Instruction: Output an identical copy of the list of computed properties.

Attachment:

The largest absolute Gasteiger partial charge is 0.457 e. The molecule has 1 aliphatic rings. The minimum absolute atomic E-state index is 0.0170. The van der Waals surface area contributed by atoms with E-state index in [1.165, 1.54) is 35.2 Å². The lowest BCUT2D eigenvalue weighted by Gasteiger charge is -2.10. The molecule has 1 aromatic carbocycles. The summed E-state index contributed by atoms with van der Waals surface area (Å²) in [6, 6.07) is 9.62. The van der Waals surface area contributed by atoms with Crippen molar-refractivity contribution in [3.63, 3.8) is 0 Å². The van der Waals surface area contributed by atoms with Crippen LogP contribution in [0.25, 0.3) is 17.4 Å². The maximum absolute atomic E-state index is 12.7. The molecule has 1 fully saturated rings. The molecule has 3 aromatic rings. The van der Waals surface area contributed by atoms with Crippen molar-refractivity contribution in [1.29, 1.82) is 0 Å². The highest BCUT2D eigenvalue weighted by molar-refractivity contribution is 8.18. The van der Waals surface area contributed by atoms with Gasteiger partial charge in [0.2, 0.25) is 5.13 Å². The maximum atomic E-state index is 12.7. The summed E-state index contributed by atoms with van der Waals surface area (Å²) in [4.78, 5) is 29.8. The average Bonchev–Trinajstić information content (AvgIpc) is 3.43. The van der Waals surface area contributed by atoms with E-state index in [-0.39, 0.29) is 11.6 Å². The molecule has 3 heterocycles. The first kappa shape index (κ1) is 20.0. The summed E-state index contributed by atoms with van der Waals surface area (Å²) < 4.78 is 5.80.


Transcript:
The largest absolute Gasteiger partial charge is 0.457 e. The molecule has 1 aliphatic rings. The minimum absolute atomic E-state index is 0.0170. The van der Waals surface area contributed by atoms with E-state index in [1.165, 1.54) is 35.2 Å². The lowest BCUT2D eigenvalue weighted by Gasteiger charge is -2.10. The molecule has 1 aromatic carbocycles. The summed E-state index contributed by atoms with van der Waals surface area (Å²) in [6, 6.07) is 9.62. The van der Waals surface area contributed by atoms with Crippen molar-refractivity contribution in [3.63, 3.8) is 0 Å². The van der Waals surface area contributed by atoms with Crippen LogP contribution in [0.25, 0.3) is 17.4 Å². The maximum absolute atomic E-state index is 12.7. The molecule has 1 fully saturated rings. The molecule has 3 aromatic rings. The van der Waals surface area contributed by atoms with Crippen molar-refractivity contribution in [1.29, 1.82) is 0 Å². The highest BCUT2D eigenvalue weighted by molar-refractivity contribution is 8.18. The van der Waals surface area contributed by atoms with Gasteiger partial charge in [0.2, 0.25) is 5.13 Å². The maximum atomic E-state index is 12.7. The summed E-state index contributed by atoms with van der Waals surface area (Å²) in [4.78, 5) is 29.8. The average Bonchev–Trinajstić information content (AvgIpc) is 3.43. The van der Waals surface area contributed by atoms with E-state index in [-0.39, 0.29) is 11.6 Å². The molecule has 3 heterocycles. The first kappa shape index (κ1) is 20.0. The summed E-state index contributed by atoms with van der Waals surface area (Å²) < 4.78 is 5.80.